It's easy to see why Zach Braff would choose another Graduate-style existential-freakout movie after the success of Garden State. Unfortunately for him, The Last Kiss is pretty much a crap-fest, even with Imogen Heap hurriedly thrown onto the soundtrack. It's your basic relationship movie where the two main characters wrestle with their issues while the supporting cast members all pop in and out with snippets of their own romantic troubles -- which, of course, vary by circumstance, age, etc. The Last Kiss sets up its premise by following this formula religiously, with Zach Braff as the leading man who's in a "what does it all mean" panic because he's nearing 30 and his girlfriend (Jacinda Barrett) is having their baby.
The movie succumbs to absolute triteness at every opportunity in its rigorous adherence to this particular page out of the Hollywood cookbook, right down to sunny college girl Rachel Bilson igniting Braff's quarter-life-crisis wanderlust when she earnestly places his hand on her heart and delivers the almost impressively unbelievable line, "Feel my heart. Feel how fast it is? It's because we don't ever stop to breathe anymore." All the cheesiness would be more forgivable if this were just your basic popcorn flick, but that's where the first of The Last Kiss' many problems arises. Fluff gets by on charm, but nothing and no one in this movie is charming. The main characters are obscure and distant and their friends are awkward jerks. What's worse is that the way-too-good-for-this-movie Blythe Danner and Tom Wilkinson play the parents for the requisite "old people have these problems, too" plot device. You might think that the impeccable screen presence of these vets would provide some relief from the ensemble's insipidness, but it just ends up being embarrassing to watch them enact over-the-top clichés that are leagues below their abilities.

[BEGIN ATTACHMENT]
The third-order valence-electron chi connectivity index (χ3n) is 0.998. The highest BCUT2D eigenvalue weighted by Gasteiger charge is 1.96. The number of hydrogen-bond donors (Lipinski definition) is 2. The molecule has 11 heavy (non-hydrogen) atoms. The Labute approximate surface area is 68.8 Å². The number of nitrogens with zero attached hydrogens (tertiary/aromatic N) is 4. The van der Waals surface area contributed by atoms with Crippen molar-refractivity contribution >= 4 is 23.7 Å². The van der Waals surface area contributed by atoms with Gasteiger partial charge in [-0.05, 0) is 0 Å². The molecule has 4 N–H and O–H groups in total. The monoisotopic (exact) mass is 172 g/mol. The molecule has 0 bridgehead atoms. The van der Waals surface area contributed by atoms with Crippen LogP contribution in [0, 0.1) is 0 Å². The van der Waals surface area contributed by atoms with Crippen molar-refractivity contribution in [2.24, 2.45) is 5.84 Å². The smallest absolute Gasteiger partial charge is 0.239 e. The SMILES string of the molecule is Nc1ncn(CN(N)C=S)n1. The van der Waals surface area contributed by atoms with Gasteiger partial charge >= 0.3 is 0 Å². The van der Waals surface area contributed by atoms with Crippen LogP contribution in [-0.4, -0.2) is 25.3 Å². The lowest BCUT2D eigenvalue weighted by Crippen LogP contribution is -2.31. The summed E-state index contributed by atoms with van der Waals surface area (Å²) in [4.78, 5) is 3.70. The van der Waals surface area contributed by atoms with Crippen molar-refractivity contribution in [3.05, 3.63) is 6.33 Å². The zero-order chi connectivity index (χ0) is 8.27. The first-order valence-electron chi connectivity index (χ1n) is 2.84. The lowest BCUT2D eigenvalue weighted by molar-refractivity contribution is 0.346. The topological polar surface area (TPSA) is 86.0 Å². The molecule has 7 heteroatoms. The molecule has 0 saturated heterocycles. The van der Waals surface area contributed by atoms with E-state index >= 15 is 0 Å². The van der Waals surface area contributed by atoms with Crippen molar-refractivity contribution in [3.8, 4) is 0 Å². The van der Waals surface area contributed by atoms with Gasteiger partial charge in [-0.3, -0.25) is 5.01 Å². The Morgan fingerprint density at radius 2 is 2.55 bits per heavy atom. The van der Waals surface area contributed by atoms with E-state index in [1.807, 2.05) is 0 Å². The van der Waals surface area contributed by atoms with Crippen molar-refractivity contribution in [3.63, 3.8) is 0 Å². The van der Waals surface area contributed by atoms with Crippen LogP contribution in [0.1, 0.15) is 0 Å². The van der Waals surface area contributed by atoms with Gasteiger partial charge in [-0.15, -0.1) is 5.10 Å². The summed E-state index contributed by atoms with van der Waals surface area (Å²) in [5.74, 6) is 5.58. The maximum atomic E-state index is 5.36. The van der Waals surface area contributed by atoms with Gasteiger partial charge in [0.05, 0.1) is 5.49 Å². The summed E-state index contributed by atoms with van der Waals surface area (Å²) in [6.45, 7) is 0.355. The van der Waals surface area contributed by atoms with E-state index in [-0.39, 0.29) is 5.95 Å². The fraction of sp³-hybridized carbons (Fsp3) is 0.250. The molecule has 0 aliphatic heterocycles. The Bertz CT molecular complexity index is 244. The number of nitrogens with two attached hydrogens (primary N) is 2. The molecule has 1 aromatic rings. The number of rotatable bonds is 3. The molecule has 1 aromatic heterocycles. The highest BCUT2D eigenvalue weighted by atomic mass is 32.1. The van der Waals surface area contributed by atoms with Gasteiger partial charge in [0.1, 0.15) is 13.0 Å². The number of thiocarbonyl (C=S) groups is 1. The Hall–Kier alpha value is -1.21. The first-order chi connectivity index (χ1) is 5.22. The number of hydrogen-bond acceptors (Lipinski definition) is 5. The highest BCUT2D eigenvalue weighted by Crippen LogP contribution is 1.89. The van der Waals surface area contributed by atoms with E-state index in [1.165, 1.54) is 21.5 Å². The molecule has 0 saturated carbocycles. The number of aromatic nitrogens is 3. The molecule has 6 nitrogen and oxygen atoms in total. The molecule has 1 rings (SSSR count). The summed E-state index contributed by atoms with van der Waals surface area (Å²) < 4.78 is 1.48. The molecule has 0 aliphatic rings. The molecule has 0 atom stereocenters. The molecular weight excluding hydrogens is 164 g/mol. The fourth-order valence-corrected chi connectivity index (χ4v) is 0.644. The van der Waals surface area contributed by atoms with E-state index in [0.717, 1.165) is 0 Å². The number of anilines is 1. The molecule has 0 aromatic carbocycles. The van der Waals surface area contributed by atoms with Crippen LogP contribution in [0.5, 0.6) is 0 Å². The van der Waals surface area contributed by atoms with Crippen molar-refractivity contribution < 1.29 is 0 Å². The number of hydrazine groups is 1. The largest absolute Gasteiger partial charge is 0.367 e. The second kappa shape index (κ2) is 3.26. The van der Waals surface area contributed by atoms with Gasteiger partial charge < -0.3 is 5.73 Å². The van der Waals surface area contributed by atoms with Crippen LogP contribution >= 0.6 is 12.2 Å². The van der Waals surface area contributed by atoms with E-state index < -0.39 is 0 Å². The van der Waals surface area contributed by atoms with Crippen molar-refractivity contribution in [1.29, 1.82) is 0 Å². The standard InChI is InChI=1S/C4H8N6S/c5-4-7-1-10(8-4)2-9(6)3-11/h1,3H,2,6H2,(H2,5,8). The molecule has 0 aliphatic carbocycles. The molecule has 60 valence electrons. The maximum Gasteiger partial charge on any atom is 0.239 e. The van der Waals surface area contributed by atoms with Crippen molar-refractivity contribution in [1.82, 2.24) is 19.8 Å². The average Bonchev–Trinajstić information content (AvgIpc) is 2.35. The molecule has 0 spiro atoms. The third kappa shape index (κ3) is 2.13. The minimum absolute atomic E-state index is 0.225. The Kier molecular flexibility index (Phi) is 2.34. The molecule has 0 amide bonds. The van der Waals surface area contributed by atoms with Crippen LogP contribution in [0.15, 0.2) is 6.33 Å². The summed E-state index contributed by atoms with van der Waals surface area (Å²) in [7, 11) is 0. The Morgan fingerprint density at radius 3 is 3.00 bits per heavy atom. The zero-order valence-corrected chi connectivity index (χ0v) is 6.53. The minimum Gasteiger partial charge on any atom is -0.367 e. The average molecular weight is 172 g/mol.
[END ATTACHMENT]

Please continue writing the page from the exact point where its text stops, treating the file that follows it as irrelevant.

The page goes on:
Probably the worst problem with The Last Kiss is its glaring attempt to straddle the line between glossy romantic drama and raw, gritty slice-of-life. After all the film's sappy Hollywood tropes, it's just impossible to accept its theme that good people can do unforgivable things, not to mention its fairly explicit sex (Zach Braff fondling Rachel Bilson's behind is an indescribably traumatic cinematic experience). By the time the film reaches its climax, Braff and Barrett actually begin to develop some chemistry, but the context is just too jarring and, sadly for all of us, it's too late to save The Last Kiss from failure.